When Black Dog Cafe first opened in 1998, St. Paul's Lowertown neighborhood looked much different.
Underutilized buildings and artists made up the area that is now filled with condos, high-end apartments and few parking spaces. And for more than 23 years, Black Dog Cafe (308 E. Prince St., St. Paul, blackdogstpaul.com) was a Lowertown hub, a place to grab coffee, maybe some jazz, or find a good corner to work on the next great novel. Now, the cafe turned full restaurant and music venue will close. Co-owner Sara Remke posted a notice on the door and on its Facebook page that the cafe has closed. On Jan. 15, the cafe will be open for a final night so guests and friends can say goodbye.
"We are grateful for each and everyone of you that has walked through these doors," the cafe's post said. "We have loved you as best we could."
Sara, along with siblings Andy and Stacy Remke, first opened Black Dog Cafe as a coffee shop in the Northern Warehouse Artists Cooperative. It soon became a gathering space in a neighborhood that had few other restaurants. The demand for food led the Remkes to build a makeshift kitchen that began serving sandwiches and pizzas.
A relationship between Sara Remke and a French music producer had a hand in the cafe's segue into music. "You could do music here," he told her. And they did. The first group to perform was a French jazz trio, and music has been part of the cafe ever since.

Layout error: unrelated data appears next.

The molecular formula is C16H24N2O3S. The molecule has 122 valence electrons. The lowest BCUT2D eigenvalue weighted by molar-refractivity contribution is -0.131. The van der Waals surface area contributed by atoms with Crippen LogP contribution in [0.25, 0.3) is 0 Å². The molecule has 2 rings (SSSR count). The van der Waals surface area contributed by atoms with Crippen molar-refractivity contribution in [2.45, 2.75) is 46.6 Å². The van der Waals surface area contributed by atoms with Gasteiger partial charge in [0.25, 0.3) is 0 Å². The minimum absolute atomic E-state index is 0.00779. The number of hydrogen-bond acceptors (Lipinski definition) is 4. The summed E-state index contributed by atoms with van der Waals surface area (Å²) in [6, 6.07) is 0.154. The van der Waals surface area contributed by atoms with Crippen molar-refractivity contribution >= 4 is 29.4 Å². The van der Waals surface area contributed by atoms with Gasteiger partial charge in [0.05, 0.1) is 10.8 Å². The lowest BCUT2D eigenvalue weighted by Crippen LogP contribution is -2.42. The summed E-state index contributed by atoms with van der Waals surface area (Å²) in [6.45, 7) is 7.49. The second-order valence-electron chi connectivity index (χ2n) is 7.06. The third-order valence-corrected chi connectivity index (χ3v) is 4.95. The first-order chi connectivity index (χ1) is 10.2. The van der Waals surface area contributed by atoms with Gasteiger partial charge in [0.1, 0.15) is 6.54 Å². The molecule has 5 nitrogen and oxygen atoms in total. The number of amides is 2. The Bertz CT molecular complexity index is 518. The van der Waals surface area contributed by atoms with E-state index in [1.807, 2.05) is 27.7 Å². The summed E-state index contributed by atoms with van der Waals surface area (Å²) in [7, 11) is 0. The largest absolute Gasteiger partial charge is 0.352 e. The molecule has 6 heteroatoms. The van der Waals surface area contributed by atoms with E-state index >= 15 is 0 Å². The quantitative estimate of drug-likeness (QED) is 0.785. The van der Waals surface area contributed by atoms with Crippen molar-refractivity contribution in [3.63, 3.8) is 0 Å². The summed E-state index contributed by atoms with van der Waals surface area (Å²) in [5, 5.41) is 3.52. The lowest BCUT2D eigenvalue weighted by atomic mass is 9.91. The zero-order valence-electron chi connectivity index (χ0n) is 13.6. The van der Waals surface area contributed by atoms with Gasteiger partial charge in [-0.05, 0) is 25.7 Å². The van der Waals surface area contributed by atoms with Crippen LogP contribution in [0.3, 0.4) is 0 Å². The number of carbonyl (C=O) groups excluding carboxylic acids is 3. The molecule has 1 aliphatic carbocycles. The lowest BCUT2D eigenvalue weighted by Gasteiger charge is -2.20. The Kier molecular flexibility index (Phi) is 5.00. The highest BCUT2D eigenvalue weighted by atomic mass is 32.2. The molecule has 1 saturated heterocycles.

Once relatively easy to access, parking at Black Dog Cafe became an issue as CHS Field was constructed and the light rail went in nearby. Rather than bow out, the Black Dog doubled down on the area, eventually taking over the space next door. In 2016, it launched a grand reopening with an expanded kitchen, chef and table service. Still a vital part of the community, the cafe served takeout during the pandemic and made the return to in-person dining last year.
"To some people, we're that hippie place, which I actually don't mind," Sara Remke told the Star Tribune in 2018 as the cafe celebrated its 20th anniversary. "But I feel like the Black Dog is my art project and my dharma. It's where I meet the world, reflect, work on myself and constantly try to make things better."
The cafe is encouraging friends and fans to stop by in the upcoming weeks for a bite or drink before it takes its final bow.